Source: Adapted from The Association of Support Professionals
Six signs you need a new search firm
Working with search firms to fill vacancies can be rewarding. But enlisting the wrong recruiter can waste both your time and money while great candidates slip away. Six signs that it’s time to move on:
- Not enough groundwork. The recruiter should get a strong feel for your culture and the position’s specifics before meeting potential candidates.
- The bait and switch. It’s bad news if a top consultant woos you and then hands the search off to underlings as soon as you sign. Get an up-front commitment to hands-on involvement.
- Too much acquiescence. Be concerned if the recruiter doesn’t take a critical look at your expectations and offer a reality check or two.
- Weak guarantees. It’s standard to pay a search firm 33 percent of the new hire’s annual cash compensation. But at those rates, recruiters should offer a written promise to refill the position if the hire leaves in less than a year.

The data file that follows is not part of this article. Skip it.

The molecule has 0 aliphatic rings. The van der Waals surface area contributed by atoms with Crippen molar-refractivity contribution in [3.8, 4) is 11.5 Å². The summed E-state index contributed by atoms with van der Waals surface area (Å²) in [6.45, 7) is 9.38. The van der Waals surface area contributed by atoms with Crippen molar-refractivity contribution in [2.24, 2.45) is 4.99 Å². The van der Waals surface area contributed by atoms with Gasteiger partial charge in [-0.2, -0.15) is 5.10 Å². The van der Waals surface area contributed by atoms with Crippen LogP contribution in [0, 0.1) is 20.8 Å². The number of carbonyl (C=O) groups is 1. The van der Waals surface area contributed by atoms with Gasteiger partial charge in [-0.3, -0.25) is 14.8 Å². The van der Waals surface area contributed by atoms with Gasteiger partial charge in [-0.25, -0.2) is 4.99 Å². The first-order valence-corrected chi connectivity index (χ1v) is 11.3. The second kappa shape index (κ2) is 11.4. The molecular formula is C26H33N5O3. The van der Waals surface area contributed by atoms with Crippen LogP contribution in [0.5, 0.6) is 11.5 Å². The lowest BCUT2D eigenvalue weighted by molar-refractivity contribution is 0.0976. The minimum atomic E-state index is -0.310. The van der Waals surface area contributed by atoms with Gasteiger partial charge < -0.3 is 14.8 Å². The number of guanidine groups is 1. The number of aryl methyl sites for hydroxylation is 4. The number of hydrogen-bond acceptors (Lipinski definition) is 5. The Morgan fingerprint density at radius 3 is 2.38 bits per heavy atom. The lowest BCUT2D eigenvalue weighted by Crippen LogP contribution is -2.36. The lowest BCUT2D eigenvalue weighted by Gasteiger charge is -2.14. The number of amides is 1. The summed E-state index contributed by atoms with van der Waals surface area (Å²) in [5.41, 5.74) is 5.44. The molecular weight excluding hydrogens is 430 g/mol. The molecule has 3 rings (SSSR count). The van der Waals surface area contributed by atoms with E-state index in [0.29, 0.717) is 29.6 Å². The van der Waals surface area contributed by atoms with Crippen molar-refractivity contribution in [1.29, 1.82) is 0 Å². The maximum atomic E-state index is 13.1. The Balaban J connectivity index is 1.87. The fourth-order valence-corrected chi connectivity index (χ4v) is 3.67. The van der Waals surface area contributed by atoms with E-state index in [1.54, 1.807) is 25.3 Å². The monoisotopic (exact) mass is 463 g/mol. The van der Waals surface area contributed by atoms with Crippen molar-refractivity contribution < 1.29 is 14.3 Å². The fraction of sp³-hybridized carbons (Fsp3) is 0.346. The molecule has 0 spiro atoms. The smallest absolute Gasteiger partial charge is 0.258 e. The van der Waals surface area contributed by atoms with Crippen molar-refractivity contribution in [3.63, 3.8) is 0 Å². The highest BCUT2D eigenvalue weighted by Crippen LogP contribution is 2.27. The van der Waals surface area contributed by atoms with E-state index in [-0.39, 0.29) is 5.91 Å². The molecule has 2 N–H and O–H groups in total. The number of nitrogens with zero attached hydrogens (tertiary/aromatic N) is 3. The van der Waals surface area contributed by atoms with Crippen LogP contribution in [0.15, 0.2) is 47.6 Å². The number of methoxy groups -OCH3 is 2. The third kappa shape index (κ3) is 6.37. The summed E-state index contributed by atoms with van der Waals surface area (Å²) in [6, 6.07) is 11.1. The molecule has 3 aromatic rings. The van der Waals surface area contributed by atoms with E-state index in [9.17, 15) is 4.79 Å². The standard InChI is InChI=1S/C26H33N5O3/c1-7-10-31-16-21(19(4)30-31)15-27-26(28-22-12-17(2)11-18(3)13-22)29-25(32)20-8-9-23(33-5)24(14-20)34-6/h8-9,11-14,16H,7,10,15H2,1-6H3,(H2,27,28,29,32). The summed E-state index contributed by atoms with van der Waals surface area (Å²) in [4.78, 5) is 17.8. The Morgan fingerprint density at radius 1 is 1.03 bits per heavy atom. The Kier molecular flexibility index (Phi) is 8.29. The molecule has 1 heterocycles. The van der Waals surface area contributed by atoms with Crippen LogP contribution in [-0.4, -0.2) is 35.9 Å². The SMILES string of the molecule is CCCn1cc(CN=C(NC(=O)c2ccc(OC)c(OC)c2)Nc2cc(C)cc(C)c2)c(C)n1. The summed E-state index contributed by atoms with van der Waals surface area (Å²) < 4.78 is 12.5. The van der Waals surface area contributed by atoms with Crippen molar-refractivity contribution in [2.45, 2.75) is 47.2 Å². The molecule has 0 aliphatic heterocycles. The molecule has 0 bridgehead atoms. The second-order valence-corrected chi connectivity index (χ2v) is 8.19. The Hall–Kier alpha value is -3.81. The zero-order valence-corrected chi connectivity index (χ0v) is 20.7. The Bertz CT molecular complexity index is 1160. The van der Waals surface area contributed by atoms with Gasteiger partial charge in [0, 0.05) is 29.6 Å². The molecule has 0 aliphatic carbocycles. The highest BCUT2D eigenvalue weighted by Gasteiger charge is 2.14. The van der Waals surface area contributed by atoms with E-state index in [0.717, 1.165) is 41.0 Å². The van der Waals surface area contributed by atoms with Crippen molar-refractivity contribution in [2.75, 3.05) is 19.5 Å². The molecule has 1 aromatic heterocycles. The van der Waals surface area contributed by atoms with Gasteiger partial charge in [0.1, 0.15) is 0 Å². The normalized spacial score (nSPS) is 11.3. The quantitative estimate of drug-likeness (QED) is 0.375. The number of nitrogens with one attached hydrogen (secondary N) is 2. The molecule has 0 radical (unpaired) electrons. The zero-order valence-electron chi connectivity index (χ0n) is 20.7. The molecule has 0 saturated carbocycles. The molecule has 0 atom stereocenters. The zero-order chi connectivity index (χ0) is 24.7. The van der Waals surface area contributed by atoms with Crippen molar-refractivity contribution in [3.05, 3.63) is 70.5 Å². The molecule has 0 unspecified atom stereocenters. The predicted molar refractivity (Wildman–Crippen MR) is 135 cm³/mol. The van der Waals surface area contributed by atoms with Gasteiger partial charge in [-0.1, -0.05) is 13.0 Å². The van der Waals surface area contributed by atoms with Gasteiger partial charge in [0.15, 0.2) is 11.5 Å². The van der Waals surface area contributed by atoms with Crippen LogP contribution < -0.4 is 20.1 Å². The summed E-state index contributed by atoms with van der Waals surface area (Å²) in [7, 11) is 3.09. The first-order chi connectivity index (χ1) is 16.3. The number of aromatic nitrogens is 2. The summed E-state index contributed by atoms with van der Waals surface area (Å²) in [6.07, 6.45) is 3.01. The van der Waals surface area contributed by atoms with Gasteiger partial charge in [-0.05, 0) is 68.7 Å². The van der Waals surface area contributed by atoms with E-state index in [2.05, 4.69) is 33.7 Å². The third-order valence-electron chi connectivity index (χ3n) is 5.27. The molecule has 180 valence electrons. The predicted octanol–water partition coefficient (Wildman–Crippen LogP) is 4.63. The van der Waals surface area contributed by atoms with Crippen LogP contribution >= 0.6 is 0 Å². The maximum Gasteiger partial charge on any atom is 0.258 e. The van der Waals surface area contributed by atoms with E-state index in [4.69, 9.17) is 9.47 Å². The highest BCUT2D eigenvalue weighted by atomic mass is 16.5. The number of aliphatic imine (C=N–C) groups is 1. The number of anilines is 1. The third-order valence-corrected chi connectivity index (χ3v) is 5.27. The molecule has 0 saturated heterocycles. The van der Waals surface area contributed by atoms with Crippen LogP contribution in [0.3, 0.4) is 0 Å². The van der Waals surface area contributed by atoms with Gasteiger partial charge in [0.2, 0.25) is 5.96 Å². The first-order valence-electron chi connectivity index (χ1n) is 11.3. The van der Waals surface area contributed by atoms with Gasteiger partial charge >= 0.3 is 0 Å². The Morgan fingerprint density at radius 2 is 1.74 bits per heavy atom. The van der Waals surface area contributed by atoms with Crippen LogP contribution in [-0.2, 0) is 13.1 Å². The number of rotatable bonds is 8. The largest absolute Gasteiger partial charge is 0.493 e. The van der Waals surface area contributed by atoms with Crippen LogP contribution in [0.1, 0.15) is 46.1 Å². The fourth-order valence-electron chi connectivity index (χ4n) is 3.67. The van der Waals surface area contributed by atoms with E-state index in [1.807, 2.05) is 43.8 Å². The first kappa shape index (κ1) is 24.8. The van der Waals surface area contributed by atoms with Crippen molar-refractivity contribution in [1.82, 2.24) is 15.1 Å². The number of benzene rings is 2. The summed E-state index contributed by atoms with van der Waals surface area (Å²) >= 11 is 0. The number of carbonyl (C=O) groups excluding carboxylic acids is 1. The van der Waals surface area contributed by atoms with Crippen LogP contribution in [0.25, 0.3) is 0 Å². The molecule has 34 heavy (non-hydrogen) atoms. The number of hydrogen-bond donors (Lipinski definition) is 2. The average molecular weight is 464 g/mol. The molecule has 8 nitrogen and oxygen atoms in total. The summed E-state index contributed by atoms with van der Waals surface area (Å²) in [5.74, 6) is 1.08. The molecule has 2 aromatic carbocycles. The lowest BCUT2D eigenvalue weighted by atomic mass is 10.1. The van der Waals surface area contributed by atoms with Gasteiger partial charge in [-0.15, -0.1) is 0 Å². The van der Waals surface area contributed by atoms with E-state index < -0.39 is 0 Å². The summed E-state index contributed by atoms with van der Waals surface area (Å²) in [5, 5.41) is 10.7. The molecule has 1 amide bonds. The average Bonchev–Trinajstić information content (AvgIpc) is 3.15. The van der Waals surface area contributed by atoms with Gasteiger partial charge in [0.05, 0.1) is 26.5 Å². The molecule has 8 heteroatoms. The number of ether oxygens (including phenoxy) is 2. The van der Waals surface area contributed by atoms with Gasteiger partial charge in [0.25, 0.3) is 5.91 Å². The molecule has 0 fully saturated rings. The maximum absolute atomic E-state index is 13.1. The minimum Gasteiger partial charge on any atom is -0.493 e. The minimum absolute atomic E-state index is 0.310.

- A small pool. If recruiters are offering candidates recycled from other searches more than a month into the process, they’re not working hard enough. If you are unsure whether the candidates are “fresh,” ask the recruiter how they found your candidates, and when. Then, double-check the information with recruits.
- Paper cuts. If you’re seeing a succession of candidates who fit the job but not your culture, the recruiter hasn’t taken enough time to understand your organization.
Source: Adapted from “You’re getting jobbed by your search firm,” by Marie Leone, on CFO.com, as seen in Employee Recruitment & Retention, August 2003.
Eight steps to structured interviews that work
Eliminate personal bias when hiring by adopting a structured interview process. The federal Merit Systems Protection Board (MSPB) recently issued the following guidelines for creating a successful structured interview approach: